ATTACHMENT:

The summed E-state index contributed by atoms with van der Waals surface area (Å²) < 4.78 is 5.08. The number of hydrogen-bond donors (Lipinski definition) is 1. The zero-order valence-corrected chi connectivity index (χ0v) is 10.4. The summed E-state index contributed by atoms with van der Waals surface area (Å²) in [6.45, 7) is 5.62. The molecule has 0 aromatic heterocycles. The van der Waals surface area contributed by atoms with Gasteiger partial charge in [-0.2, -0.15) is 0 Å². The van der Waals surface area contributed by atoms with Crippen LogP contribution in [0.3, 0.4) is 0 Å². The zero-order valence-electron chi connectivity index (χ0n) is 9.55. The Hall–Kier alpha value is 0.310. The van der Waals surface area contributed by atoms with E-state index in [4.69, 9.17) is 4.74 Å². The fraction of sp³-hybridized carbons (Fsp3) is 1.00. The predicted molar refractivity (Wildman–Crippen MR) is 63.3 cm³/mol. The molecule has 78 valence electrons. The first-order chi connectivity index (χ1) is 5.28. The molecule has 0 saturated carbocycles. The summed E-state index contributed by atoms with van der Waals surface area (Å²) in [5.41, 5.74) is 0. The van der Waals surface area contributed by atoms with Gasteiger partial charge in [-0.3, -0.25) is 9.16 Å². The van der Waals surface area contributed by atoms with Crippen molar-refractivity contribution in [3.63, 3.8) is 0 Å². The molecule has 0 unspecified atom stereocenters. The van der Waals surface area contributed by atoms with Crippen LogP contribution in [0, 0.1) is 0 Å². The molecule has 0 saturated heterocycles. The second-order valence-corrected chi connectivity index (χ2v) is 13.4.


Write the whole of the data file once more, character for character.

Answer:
The summed E-state index contributed by atoms with van der Waals surface area (Å²) < 4.78 is 5.08. The number of hydrogen-bond donors (Lipinski definition) is 1. The zero-order valence-corrected chi connectivity index (χ0v) is 10.4. The summed E-state index contributed by atoms with van der Waals surface area (Å²) in [6.45, 7) is 5.62. The molecule has 0 aromatic heterocycles. The van der Waals surface area contributed by atoms with Gasteiger partial charge in [-0.2, -0.15) is 0 Å². The van der Waals surface area contributed by atoms with Crippen LogP contribution in [0.3, 0.4) is 0 Å². The zero-order valence-electron chi connectivity index (χ0n) is 9.55. The Hall–Kier alpha value is 0.310. The van der Waals surface area contributed by atoms with E-state index in [4.69, 9.17) is 4.74 Å². The fraction of sp³-hybridized carbons (Fsp3) is 1.00. The predicted molar refractivity (Wildman–Crippen MR) is 63.3 cm³/mol. The molecule has 78 valence electrons. The first-order chi connectivity index (χ1) is 5.28. The molecule has 0 saturated carbocycles. The summed E-state index contributed by atoms with van der Waals surface area (Å²) in [5.41, 5.74) is 0. The van der Waals surface area contributed by atoms with Gasteiger partial charge in [-0.3, -0.25) is 9.16 Å². The van der Waals surface area contributed by atoms with Crippen molar-refractivity contribution in [3.63, 3.8) is 0 Å². The molecule has 0 unspecified atom stereocenters. The van der Waals surface area contributed by atoms with Crippen LogP contribution in [0, 0.1) is 0 Å². The molecule has 0 saturated heterocycles. The second-order valence-corrected chi connectivity index (χ2v) is 13.4.